Thunderstorms pelt Oman’s mountainous east

A weekend of rain in and around the Hajar Mountains brought the usual traffic disruption and temporary power outages.

Rain continues into Sunday afternoon in Muscat, Oman [Anoop Narayanan/Times of Oman]
Rain continues into Sunday afternoon in Muscat, Oman [Anoop Narayanan/Times of Oman]

Oman’s mountainous east and its capital, Muscat, experienced heavy intermittent rain from early Friday till Saturday night.

The rain in the Hajar mountains rushed down the wadis, normally dry river beds, and flooded low-lying areas of the Nizwa, Rustaq and Nakhal provinces.

Sporadic outages were reported in some parts of those same provinces on Friday but power supply was later restored.

Oman is a desert country with low annual rainfall. The average yearly rainfall in Muscat is 100mm. In May, it typically receives no more than 7mm. The Hajar Mountains west of Muscat can receive a lot more.

Nizwa, an ancient city at the base of the western Hajar Mountains, recorded 16mm of rain on Saturday. The city of Ibra, around 170km south of Muscat, also in the Hajar Mountains, recorded an impressive 33mm on Friday evening.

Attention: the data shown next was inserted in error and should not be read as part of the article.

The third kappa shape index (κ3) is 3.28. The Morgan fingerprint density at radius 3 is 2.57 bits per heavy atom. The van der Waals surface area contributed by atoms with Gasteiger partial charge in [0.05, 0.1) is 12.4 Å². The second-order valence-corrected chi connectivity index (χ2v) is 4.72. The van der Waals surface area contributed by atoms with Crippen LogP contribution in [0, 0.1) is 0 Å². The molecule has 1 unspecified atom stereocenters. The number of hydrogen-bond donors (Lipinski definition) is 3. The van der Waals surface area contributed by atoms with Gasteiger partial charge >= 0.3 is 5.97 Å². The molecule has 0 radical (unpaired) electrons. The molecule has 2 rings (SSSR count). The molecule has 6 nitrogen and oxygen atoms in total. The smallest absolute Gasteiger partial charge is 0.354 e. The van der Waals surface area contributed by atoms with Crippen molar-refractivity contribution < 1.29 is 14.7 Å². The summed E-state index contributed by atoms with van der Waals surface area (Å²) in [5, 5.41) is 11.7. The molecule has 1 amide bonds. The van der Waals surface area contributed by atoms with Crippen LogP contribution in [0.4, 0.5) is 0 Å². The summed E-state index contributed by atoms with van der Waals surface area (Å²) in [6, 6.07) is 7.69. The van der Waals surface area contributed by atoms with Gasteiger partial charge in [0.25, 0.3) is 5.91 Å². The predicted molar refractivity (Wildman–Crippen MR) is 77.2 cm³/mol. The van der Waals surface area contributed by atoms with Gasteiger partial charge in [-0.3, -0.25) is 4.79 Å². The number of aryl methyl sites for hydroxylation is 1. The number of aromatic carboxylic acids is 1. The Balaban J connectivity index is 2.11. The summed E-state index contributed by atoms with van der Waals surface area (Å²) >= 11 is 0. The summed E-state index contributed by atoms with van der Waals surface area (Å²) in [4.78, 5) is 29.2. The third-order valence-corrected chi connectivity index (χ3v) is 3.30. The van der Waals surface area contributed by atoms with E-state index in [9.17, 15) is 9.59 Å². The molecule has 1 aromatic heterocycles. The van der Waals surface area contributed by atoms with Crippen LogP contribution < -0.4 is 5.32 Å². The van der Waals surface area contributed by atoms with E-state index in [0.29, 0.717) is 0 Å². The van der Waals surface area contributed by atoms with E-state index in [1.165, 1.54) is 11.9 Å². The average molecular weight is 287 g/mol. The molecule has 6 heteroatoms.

Two people who were stuck inside a vehicle stranded in the middle of Wadi Al-Hajar in the governorate of Muscat were rescued by emergency services in Al Amerat.

Pictures of hailstones, approximately 2cm in diameter, and footage of youths running in the wadis just ahead of the flood went viral on social media platforms.

As the hot summer months approaches, this is typically the dry part of the year in Oman.

Dhofar governorate in the south is the only part of the country that will get reliable rain for the next three months.

During the wet monsoon season of South Asia, this mountainous area is often shrouded in fog and has some light drizzle, especially around Salalah.

Source: Al Jazeera, News Agencies


More from News
Most Read